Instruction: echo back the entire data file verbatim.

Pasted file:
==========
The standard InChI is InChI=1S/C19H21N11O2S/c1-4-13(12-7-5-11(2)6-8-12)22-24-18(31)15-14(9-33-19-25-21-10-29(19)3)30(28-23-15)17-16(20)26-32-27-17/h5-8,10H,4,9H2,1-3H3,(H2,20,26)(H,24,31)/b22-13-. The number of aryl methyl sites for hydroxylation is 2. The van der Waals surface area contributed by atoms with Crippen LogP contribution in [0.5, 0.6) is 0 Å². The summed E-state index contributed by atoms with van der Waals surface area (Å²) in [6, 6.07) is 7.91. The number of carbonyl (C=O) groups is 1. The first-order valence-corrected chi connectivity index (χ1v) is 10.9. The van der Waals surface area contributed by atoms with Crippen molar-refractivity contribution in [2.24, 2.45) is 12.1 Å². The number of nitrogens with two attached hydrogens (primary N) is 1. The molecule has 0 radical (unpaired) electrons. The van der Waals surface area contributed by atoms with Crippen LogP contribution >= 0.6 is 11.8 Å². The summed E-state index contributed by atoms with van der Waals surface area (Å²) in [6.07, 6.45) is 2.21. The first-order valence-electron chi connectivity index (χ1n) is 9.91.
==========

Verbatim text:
The standard InChI is InChI=1S/C19H21N11O2S/c1-4-13(12-7-5-11(2)6-8-12)22-24-18(31)15-14(9-33-19-25-21-10-29(19)3)30(28-23-15)17-16(20)26-32-27-17/h5-8,10H,4,9H2,1-3H3,(H2,20,26)(H,24,31)/b22-13-. The number of aryl methyl sites for hydroxylation is 2. The van der Waals surface area contributed by atoms with Crippen LogP contribution in [0.5, 0.6) is 0 Å². The summed E-state index contributed by atoms with van der Waals surface area (Å²) in [6, 6.07) is 7.91. The number of carbonyl (C=O) groups is 1. The first-order valence-corrected chi connectivity index (χ1v) is 10.9. The van der Waals surface area contributed by atoms with Crippen molar-refractivity contribution in [2.24, 2.45) is 12.1 Å². The number of nitrogens with two attached hydrogens (primary N) is 1. The molecule has 0 radical (unpaired) electrons. The van der Waals surface area contributed by atoms with Crippen LogP contribution >= 0.6 is 11.8 Å². The summed E-state index contributed by atoms with van der Waals surface area (Å²) in [6.07, 6.45) is 2.21. The first-order valence-electron chi connectivity index (χ1n) is 9.91.